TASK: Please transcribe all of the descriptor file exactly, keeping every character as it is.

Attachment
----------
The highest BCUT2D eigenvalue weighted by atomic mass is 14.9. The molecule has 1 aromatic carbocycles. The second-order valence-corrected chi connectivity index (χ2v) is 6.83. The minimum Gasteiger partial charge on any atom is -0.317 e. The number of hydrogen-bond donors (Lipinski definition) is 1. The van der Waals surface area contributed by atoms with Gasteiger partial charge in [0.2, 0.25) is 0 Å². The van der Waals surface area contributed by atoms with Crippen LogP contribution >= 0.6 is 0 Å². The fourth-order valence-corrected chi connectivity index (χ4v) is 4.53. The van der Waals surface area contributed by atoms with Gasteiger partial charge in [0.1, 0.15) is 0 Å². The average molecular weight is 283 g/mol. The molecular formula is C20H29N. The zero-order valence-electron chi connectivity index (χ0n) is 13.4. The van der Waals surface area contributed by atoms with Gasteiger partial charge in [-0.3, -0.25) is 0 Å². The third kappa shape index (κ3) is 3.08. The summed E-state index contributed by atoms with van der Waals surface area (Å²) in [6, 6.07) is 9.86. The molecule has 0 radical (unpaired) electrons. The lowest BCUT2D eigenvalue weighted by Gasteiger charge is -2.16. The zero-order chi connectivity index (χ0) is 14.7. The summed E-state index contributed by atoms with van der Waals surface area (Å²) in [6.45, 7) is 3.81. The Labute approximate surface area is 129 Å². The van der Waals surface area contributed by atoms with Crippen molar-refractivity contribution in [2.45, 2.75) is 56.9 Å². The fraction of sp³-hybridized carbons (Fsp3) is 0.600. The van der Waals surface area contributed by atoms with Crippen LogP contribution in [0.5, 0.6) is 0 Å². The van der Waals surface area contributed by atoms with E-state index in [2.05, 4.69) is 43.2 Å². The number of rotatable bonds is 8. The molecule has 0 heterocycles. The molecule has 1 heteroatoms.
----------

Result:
The highest BCUT2D eigenvalue weighted by atomic mass is 14.9. The molecule has 1 aromatic carbocycles. The second-order valence-corrected chi connectivity index (χ2v) is 6.83. The minimum Gasteiger partial charge on any atom is -0.317 e. The number of hydrogen-bond donors (Lipinski definition) is 1. The van der Waals surface area contributed by atoms with Gasteiger partial charge in [0.2, 0.25) is 0 Å². The van der Waals surface area contributed by atoms with Crippen LogP contribution >= 0.6 is 0 Å². The fourth-order valence-corrected chi connectivity index (χ4v) is 4.53. The van der Waals surface area contributed by atoms with Gasteiger partial charge in [0.1, 0.15) is 0 Å². The average molecular weight is 283 g/mol. The molecular formula is C20H29N. The zero-order valence-electron chi connectivity index (χ0n) is 13.4. The van der Waals surface area contributed by atoms with Gasteiger partial charge in [-0.3, -0.25) is 0 Å². The third kappa shape index (κ3) is 3.08. The summed E-state index contributed by atoms with van der Waals surface area (Å²) in [6, 6.07) is 9.86. The molecule has 0 radical (unpaired) electrons. The lowest BCUT2D eigenvalue weighted by Gasteiger charge is -2.16. The zero-order chi connectivity index (χ0) is 14.7. The summed E-state index contributed by atoms with van der Waals surface area (Å²) in [6.45, 7) is 3.81. The Labute approximate surface area is 129 Å². The van der Waals surface area contributed by atoms with Crippen molar-refractivity contribution in [2.45, 2.75) is 56.9 Å². The fraction of sp³-hybridized carbons (Fsp3) is 0.600. The van der Waals surface area contributed by atoms with Crippen LogP contribution in [0.5, 0.6) is 0 Å². The van der Waals surface area contributed by atoms with E-state index in [2.05, 4.69) is 43.2 Å². The number of rotatable bonds is 8. The molecule has 0 heterocycles. The molecule has 1 heteroatoms.